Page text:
Cardiff RFC Season Review 1885 - 1886

1885-6. P27, W26, LI.

HANCOCK’S GREAT SEASON

ONE MATCH LOST—THE VERY LAST

Frank Hancock was Somersetshire born and at the early age of seventeen he captained his local club Wiveliscombe, a noted one at that time, for two seasons with an unbeaten home ground record. In fact he captained his county fifteen against such combinations as Blackheath, Oxford and Cambridge Universities, Gloucestershire, Middlesex and Devon. He was one of a family of four Rugby playing brothers of whom three were to assist Cardiff, and he made his first team debut for Cardiff whom he joined late in the season 1883-4, against Cheltenham College on 9th February 1884, and he played the remaining matches of that season.

Under Hancock’s captaincy of Cardiff. the season 1885-6 was to become one of the three greatest in the club’s long history. He was a man of outstanding character and leadership, quite a brilliant threequarter and noted for his dodging, and corkscrew running. Idolised by his team he inspired them to achieve some of the most remarkable performances, based on team work and unselfishness. Incidentally, he was instrumental in Cardiff’s adoption of the “four threequarter system as the chapter on the season 1883-4 relates.

With the experience of this innovation behind him, he became the grand tutor of “the passing game” to his team of excellent performers over whom he exercised a real captain’s discipline. His dedication was to the winning of matches by try scoring. Conversely he disdained the dropped goal, and in one match he lectured’ one of his team for attempting a dropped goal against his orders, and, in the presence of the near spectators warned all his players that he would send anyone of them off the field if they disobeyed his orders. His team soon learned to respect and admire him as. their leader.

Hancock’s dedication to the passing game to score tries bore fruit. Not one dropped goal, nor one penalty or goal from a mark was scored—only tries, these to the tune of 131 with only four against. He must have had great faith in the ability of his goal kicker, H. “Sawdust” Hughes who was responsible for kicking all the season’s seventy converted goals. Press adulation was abundant; “never was better passing ever witnessed” is but one example, which reflected the brilliance of so-me remarkable victories.

Not one Welsh club scored a try against the Blue and Blacks, Cardiff’s -line was crossed only four times in all, thrice by Moseley in two matches and once by Gloucester. Swansea were beaten four times with a total of 4 goals, 8 tries, Newport by 10 goals, 3 tries in two matches, Llanelly 6 goals, 4 tries in one of two matches. Gloucester 4 goals, 6 tries to one try in two matches, Neath beaten 7 goals and a try to nil, and Cheltenham College destroyed by 7 goals, 5 tries to nil. Strong clubs from the North of England, who were later to secede to the Northern Union professional code, Runcorn, Dewsbury, and Castleford were also amongst the victims.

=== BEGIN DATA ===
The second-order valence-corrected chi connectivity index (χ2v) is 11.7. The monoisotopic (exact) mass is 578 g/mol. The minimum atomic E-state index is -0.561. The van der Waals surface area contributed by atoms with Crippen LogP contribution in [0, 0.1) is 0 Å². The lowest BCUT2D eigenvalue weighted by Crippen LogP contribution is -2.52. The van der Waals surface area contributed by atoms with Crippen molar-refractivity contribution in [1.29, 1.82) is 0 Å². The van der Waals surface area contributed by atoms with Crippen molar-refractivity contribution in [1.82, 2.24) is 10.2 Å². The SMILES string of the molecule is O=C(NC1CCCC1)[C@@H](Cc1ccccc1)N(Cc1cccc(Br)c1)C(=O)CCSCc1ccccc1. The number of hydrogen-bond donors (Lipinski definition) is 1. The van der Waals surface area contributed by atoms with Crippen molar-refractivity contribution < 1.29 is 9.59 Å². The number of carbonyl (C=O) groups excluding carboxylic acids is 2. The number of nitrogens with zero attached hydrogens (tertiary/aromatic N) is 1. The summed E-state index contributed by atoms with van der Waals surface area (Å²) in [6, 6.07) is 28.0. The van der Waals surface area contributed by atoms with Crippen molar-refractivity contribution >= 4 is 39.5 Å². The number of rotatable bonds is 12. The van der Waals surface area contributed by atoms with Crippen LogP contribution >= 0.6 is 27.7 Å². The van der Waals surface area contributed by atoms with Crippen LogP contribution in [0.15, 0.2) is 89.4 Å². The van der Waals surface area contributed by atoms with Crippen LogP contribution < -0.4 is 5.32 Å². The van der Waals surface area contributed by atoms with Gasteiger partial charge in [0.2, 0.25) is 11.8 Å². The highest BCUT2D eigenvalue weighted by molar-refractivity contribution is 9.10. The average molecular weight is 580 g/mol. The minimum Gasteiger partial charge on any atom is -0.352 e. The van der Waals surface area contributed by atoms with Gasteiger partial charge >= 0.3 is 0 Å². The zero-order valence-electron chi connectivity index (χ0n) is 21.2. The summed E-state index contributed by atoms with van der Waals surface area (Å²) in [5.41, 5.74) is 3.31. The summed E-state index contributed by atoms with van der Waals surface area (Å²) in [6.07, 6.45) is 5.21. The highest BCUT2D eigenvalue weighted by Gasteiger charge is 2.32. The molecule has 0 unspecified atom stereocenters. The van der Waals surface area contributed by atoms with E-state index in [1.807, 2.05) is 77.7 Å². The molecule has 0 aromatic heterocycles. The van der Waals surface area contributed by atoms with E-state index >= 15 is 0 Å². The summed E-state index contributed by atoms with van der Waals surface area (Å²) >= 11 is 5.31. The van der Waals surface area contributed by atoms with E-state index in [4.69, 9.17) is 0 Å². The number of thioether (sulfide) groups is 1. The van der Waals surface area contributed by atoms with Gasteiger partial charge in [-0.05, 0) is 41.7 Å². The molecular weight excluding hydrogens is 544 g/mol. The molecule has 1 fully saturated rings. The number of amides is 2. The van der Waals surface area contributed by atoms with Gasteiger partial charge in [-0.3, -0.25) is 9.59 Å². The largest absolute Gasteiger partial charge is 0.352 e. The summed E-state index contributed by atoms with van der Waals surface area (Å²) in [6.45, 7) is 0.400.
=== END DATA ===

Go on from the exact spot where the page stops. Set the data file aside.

W. M. Douglas the top scorer, performed the feat of scoring four tries in the match with Newport at home on 7th November 1885, a feat, against Newport, emulated twice only since, both occasions at home, by Bleddyn Williams in 1947-48 and Alec Finlayson in 1973—74. All opposition had been overcome in 1885—86 until the very last match of the season at the Cardiff Arms Park, when, inexplicably, we lost at the hands (and foot) to Moseley, a strong team at the time by two goals to one try, To have suffered defeat at the very last hurdle must have been a great disappointment to the club, supporters, and players as preparations were being made to celebrate an unbeaten season, but it must have been most keenly felt by the captain, whose team, under his leadership, had demonstrated so well the four threequarter system, “the passing game ‘, which is to this day a tradition of the Cardiff Club; he was, in a manner of speaking, a Messiah, a Messiah of the “ Blue and Black magic ‘. His was now the best team in South Wales.
Some consolation was forthcoming from the Club, and its supporters, in the form the presentations to the most successful twenty players of caps—of all blue for the first time and medals; they were trophies well and truly earned in January of his season Hancock was honored with the captaincy of the Welsh team against Scotland.

The Second XV had an unbeaten season for the second time running, playing 1/ matches, winning 16 and drawing one: they scored 22 goals including one dropped, amid 44 tries to one goal and three tries. The new captain was Dan. E. Jones who becoming a most popular leader of the Second XV for no fewer than six consecutive seasons (188t,/(l 1890/1) a period during which the club was developing into what can be described as Cardiff’s first golden era—of success and fame.

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